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Should I write an academic explanations essay?


kikidoyouloveme
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hey! 

I am not sure if I should write an academic explanations essay when applying to uoft. I am going into 3rd year this sept and planning on applying in the 2019/20 cycle. My gpa as of now is a 3.7   b/c of some really bad marks in mainly first year. I thought I was just a lazy person and lacked self-regulation/good study habits during the past few years b/c I just give up on stuff and some days I spent just staring at the wall not knowing what to do/ just being in  a really fuzzy / clueless state of mind. But recently (near the end of my 2nd year) I experienced some things and long story short I was told to see a psychiatrist and and have been taking zoloft, buspar and seroquel. I have thankfully been feeling so much better these past few months and have such a renewed drive and motivation and can actually have productive days (e.g. I just learned mcat physics in Half a week, which is something I'd never be able to do say like a year back). 

So the thing is - after reflecting more about how my mental health has changed in the past few years I've come to the thought that maybe, just maybe my failure and perceived bad work ethic in    my 1st year and a half may be due to me having this anxiety disorder and being just depressed, and not just knowing about it which prevented me from taking action. It's a very grey area I know to discern between what was or wasn't caused by my neuroanatomy. 

I don't want to sound like I'm making excuses or reframing a situation in my favour, which is why I am wondering if anyone has any thoughts or experience on this ? 

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1 hour ago, kikidoyouloveme said:

hey! 

I am not sure if I should write an academic explanations essay when applying to uoft. I am going into 3rd year this sept and planning on applying in the 2019/20 cycle. My gpa as of now is a 3.7   b/c of some really bad marks in mainly first year. I thought I was just a lazy person and lacked self-regulation/good study habits during the past few years b/c I just give up on stuff and some days I spent just staring at the wall not knowing what to do/ just being in  a really fuzzy / clueless state of mind. But recently (near the end of my 2nd year) I experienced some things and long story short I was told to see a psychiatrist and and have been taking zoloft, buspar and seroquel. I have thankfully been feeling so much better these past few months and have such a renewed drive and motivation and can actually have productive days (e.g. I just learned mcat physics in Half a week, which is something I'd never be able to do say like a year back).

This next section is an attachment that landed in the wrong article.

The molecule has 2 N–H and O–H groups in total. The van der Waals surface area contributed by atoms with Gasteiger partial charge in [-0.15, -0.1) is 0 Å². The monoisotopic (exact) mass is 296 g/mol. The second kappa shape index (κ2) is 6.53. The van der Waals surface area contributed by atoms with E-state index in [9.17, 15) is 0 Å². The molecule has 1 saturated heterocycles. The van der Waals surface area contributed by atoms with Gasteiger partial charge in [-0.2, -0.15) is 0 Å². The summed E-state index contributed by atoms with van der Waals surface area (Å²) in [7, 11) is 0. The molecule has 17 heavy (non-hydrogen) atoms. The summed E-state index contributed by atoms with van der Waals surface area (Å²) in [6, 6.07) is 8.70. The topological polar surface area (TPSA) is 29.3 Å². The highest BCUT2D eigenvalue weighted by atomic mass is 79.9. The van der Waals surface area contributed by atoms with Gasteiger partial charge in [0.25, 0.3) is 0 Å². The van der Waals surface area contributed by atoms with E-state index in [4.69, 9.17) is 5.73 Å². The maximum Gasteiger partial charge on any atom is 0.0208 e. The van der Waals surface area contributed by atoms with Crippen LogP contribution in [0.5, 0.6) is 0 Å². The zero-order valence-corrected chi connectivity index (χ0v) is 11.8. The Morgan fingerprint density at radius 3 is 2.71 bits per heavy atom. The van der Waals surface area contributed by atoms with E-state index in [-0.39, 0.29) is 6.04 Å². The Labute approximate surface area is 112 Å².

So the thing is - after reflecting more about how my mental health has changed in the past few years I've come to the thought that maybe, just maybe my failure and perceived bad work ethic in    my 1st year and a half may be due to me having this anxiety disorder and being just depressed, and not just knowing about it which prevented me from taking action. It's a very grey area I know to discern between what was or wasn't caused by my neuroanatomy. 

I don't want to sound like I'm making excuses or reframing a situation in my favour, which is why I am wondering if anyone has any thoughts or experience on this ? 

Hi. I'm glad to hear you're doing better. The short answer is no. 

The long version is simply because they probably won't care. In fact, mental illness is still quite stigmatized within the medical community. My advice would be never disclose your condition or the fact you see a psychiatrist. Especially if you get into medical school. There have been some horror stories with med students who have admitted to being bipolar and such who were given a hard time. 

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  • 6 months later...

I can't speak scientifically.

 

However, for every school I wrote an academic explanation essay I did not receive an interview while I did elsewhere.

 

I do not think it is possible to write about something that affected you so severely without still sounding like it affects you and thus it is better to just ignore it and hope that the admissions committee truly does take a holistic approach towards reviewing your application. Honestly, I get it, you can't let students in who might crack again and waste precious government resources. 

 

Unless you have a truly traumatic event, parent dying, and it isn't your depression from lack of motivation that you eventually figured out (more of a personal problem vs external event) I would avoid it. I didn't even read your post if you stated your issue, I just give this generic answer to everyone as I think it is the truth.

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